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Eddie Van Halen honored on campus as a distinguished PCC alum - Photo Credit: Pasadena City College
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Hometown guitar hero and Pasadena City College Class of ’74 distinguished alum Eddie Van Halen has died at the age of 65 after a lengthy battle with cancer.

News of the rock giant’s death broke early Tuesday afternoon in a social media announcement from Van Halen’s son, Wolfgang.

 “I can’t believe I’m having to write this,” Wolfgang Van Halen said, “but my father, Edward Lodewijk Van Halen, has lost his long and arduous battle with cancer this morning.”

Van Halen was diagnosed with tongue cancer in 2000 but was declared cancer-free in 2002. Eight years ago, they discovered throat cancer and Van Halen had actively been seeking treatment for it. This week, however, the guitarist’s health took a rapid decline. Doctors found his cancer had spread to his brain and other organs. Van Halen’s first wife, Valerie Bertinelli, confirmed he had lung cancer.

TMZ reported the Rock & Roll Hall of Fame musician died at St. John’s Hospital in Santa Monica with his wife Janie, brother and bandmate Alex, his son Wolfgang and his ex-wife Bertinelli at his side.

Fans paid tribute to Eddie Van Halen at the house he grew up in on Las Lunas in Pasadena – Photo: Mark Sovel

As a child, the Dutch-born Van Halen immigrated with his family from The Netherlands and settled in Pasadena. In the late 1960s, Eddie Van Halen and his brother Alex formed a band called The Broken Combs, which played its first show in the lunchroom of Hamilton Elementary School. Van Halen honed his guitar chops while attending Pasadena High School, and eventually, on the PCC campus, the band Van Halen was born.

At Pasadena City College in 1972, Eddie and Alex Van Halen met bassist Mark Stone and their future frontman, David Lee Roth. The four formed the band Mammoth and performed at PCC’s Sexson Hall as an opening act for a band called Manna. Mark Stone, who left Van Halen in 1974, also died of cancer on Sept. 26

“My first encounter with DLR was in Truman Fisher’s scoring and arranging class. Dave and I got along from the get-go. But from the outside looking in it might have appeared to be a very odd pairing, as I am just a jeans and tee-shirt guy,” Van Halen told PCC’s own Spotlight magazine in 2015. “And Dave was dressed ‘to the t’ like David Bowie – from the haircut all the way down to the platform shoes.”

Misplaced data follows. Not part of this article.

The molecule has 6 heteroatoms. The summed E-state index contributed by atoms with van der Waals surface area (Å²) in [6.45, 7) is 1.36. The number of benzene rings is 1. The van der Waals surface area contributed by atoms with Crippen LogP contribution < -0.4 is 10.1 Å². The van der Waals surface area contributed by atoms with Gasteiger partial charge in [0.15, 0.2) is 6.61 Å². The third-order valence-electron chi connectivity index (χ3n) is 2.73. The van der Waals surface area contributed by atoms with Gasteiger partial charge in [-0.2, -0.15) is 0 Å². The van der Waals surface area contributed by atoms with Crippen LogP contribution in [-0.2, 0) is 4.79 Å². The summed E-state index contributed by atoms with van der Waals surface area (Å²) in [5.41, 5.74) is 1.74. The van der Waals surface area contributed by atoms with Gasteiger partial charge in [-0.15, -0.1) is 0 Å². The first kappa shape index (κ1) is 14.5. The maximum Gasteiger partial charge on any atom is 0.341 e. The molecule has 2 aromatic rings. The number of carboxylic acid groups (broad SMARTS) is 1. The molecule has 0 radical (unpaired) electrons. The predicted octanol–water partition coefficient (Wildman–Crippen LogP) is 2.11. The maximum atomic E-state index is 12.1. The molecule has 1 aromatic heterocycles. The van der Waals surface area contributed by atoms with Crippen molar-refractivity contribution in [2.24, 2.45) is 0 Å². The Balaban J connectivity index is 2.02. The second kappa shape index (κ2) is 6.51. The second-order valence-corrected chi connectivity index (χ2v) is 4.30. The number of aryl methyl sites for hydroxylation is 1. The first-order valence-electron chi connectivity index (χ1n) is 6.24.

Van Halen continued to refine his craft, taking piano lessons at Long Beach City College and music arrangement classes at PCC. 

“When I was in junior college at Pasadena City, I took a scoring and arranging class with a Dr. Fisher,” Van Halen told Guitar World in a 2012 article. “Frank Zappa had also been his student. Dr. Fisher was very avant-garde, and the one thing he taught me was fuck the rules. If it sounds good, it is good.”

After also meeting replacement bassist Michael Anthony at PCC, the band’s eponymous name became cemented, quite literally. In 1976, on the corner of Allen Avenue and East Villa Street, Van Halen etched their name in wet cement. Now there is a growing memorial of flowers and candles at the site, not far from the Van Halen’s family home at 1881 Las Lunas Street, where their band began.

Fan memorial where Eddie Van Halen wrote his band name in cement in 1976. Allen Avenue and East Villa Street in Pasadena – Photo: Mark Sovel

“Our experience at PCC was very odd in the respect that we would stumble into class very tired from having played clubs the night before,” Van Halen said to Spotlight. “We were just trying to make a living and PCC helped in a lot of aspects, such as learning from Truman Fisher and at the same time the social part of having met Dave.”

Pasadena and PCC are now awash in VH lore, but after scoring big on the Sunset Strip in 1977, Van Halen, with his trademark red and white striped “Frankenstrat,” set out to change the rock world forever.

The Van Halen live shows revealed that Van Halen had crafted a new technique of “tapping” the fretboard with the fingers of both hands simultaneously and swiftly. It was a signature style that would soon become a sound to emulate. 

Two months before the release of VH’s fifth studio album, “Diver Down,” at the request of producer Quincy Jones, Van Halen did a quick session that he thought would never be heard. He saw it as an unlikely pairing that wouldn’t work well together. At that session, Van Halen recorded the now-iconic guitar solo on the Michael Jackson song “Beat It.”

Now recognized as one of the greatest guitar players of all time, Eddie Van Halen’s bombastic style of playing and distinctive tone changed the course of rock music. Rolling Stone magazine named Van Halen number 8 on their top 100 list of the greatest guitarists in 2015.

“Eddie has soul. It’s like Hendrix,” Rolling Stone magazine said. “You can play the things he’s written, but there’s an X factor that you can’t get.”

Van Halen released 12 studio albums over 35 years. The band has sold more than 56 million albums in the United States and 80 million albums worldwide.

In 2006, after numerous successful worldwide tours, bassist Michael Anthony retired and Eddie Van Halen’s son, Wolfgang, took up the VH mantle as a permanent band member with his father, uncle, and for the first time since 1984, original frontman David Lee Roth. 

Tributes to Eddie Van Halen continue across the globe from fans and fellow musicians, a testament to the worldwide impact of the guitar player from Pasadena. 

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